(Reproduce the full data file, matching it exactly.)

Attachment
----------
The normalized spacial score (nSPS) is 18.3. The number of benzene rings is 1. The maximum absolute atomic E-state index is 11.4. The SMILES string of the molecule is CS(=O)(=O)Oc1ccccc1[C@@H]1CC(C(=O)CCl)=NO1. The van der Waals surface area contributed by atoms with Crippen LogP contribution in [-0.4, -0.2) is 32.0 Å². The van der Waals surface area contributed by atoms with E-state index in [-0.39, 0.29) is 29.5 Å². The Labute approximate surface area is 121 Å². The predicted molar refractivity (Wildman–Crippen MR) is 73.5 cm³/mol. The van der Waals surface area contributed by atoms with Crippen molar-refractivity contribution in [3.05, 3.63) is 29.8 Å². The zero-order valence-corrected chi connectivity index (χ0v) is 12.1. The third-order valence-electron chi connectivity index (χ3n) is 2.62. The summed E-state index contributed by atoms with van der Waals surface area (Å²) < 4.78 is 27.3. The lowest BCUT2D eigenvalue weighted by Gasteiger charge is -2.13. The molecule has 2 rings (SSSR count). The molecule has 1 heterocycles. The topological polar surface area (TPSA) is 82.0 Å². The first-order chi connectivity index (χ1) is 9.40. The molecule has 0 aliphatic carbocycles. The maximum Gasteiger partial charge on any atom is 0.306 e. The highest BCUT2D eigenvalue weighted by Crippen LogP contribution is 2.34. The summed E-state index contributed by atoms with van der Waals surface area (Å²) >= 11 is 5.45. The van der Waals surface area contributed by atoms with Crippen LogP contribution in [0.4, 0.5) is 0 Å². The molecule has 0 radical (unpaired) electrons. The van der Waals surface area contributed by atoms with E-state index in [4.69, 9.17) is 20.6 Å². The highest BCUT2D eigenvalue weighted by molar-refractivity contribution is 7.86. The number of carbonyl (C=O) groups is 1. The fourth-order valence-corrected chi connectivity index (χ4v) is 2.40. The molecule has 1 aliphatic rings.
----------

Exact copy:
The normalized spacial score (nSPS) is 18.3. The number of benzene rings is 1. The maximum absolute atomic E-state index is 11.4. The SMILES string of the molecule is CS(=O)(=O)Oc1ccccc1[C@@H]1CC(C(=O)CCl)=NO1. The van der Waals surface area contributed by atoms with Crippen LogP contribution in [-0.4, -0.2) is 32.0 Å². The van der Waals surface area contributed by atoms with E-state index in [-0.39, 0.29) is 29.5 Å². The Labute approximate surface area is 121 Å². The predicted molar refractivity (Wildman–Crippen MR) is 73.5 cm³/mol. The van der Waals surface area contributed by atoms with Crippen molar-refractivity contribution in [3.05, 3.63) is 29.8 Å². The zero-order valence-corrected chi connectivity index (χ0v) is 12.1. The third-order valence-electron chi connectivity index (χ3n) is 2.62. The summed E-state index contributed by atoms with van der Waals surface area (Å²) < 4.78 is 27.3. The lowest BCUT2D eigenvalue weighted by Gasteiger charge is -2.13. The molecule has 2 rings (SSSR count). The molecule has 1 heterocycles. The topological polar surface area (TPSA) is 82.0 Å². The first-order chi connectivity index (χ1) is 9.40. The molecule has 0 aliphatic carbocycles. The maximum Gasteiger partial charge on any atom is 0.306 e. The highest BCUT2D eigenvalue weighted by Crippen LogP contribution is 2.34. The summed E-state index contributed by atoms with van der Waals surface area (Å²) >= 11 is 5.45. The van der Waals surface area contributed by atoms with Crippen LogP contribution in [0.4, 0.5) is 0 Å². The molecule has 0 radical (unpaired) electrons. The van der Waals surface area contributed by atoms with E-state index in [4.69, 9.17) is 20.6 Å². The highest BCUT2D eigenvalue weighted by molar-refractivity contribution is 7.86. The number of carbonyl (C=O) groups is 1. The fourth-order valence-corrected chi connectivity index (χ4v) is 2.40. The molecule has 1 aliphatic rings.